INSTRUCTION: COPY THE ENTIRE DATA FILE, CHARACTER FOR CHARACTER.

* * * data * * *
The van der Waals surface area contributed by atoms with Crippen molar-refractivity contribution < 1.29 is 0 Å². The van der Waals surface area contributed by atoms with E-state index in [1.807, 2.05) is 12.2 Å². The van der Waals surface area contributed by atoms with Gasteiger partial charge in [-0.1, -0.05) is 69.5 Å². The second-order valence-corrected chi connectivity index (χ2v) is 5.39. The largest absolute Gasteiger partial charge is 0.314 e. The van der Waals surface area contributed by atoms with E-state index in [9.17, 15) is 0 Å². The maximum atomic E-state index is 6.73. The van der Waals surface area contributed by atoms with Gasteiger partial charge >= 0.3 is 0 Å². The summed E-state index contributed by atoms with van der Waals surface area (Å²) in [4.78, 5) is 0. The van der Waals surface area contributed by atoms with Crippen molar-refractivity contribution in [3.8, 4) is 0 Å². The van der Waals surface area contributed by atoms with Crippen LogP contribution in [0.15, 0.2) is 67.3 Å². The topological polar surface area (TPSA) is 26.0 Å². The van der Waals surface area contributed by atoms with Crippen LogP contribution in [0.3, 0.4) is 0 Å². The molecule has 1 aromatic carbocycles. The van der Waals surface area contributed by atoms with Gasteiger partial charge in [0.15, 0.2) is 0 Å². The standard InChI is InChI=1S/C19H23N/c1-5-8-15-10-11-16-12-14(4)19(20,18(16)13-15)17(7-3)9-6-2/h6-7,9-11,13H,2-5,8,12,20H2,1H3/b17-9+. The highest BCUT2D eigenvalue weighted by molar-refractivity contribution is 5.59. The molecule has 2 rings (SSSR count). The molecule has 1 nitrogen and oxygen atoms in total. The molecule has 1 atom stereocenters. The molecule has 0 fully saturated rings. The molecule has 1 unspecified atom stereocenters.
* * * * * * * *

The van der Waals surface area contributed by atoms with Crippen molar-refractivity contribution < 1.29 is 0 Å². The van der Waals surface area contributed by atoms with E-state index in [1.807, 2.05) is 12.2 Å². The van der Waals surface area contributed by atoms with Gasteiger partial charge in [-0.1, -0.05) is 69.5 Å². The second-order valence-corrected chi connectivity index (χ2v) is 5.39. The largest absolute Gasteiger partial charge is 0.314 e. The van der Waals surface area contributed by atoms with E-state index in [9.17, 15) is 0 Å². The maximum atomic E-state index is 6.73. The van der Waals surface area contributed by atoms with Gasteiger partial charge >= 0.3 is 0 Å². The summed E-state index contributed by atoms with van der Waals surface area (Å²) in [4.78, 5) is 0. The van der Waals surface area contributed by atoms with Crippen molar-refractivity contribution in [3.8, 4) is 0 Å². The van der Waals surface area contributed by atoms with Crippen LogP contribution in [0.15, 0.2) is 67.3 Å². The topological polar surface area (TPSA) is 26.0 Å². The van der Waals surface area contributed by atoms with Crippen LogP contribution in [0.3, 0.4) is 0 Å². The molecule has 1 aromatic carbocycles. The van der Waals surface area contributed by atoms with Gasteiger partial charge in [0.15, 0.2) is 0 Å². The standard InChI is InChI=1S/C19H23N/c1-5-8-15-10-11-16-12-14(4)19(20,18(16)13-15)17(7-3)9-6-2/h6-7,9-11,13H,2-5,8,12,20H2,1H3/b17-9+. The highest BCUT2D eigenvalue weighted by molar-refractivity contribution is 5.59. The molecule has 2 rings (SSSR count). The molecule has 1 nitrogen and oxygen atoms in total. The molecule has 1 atom stereocenters. The molecule has 0 fully saturated rings. The molecule has 1 unspecified atom stereocenters.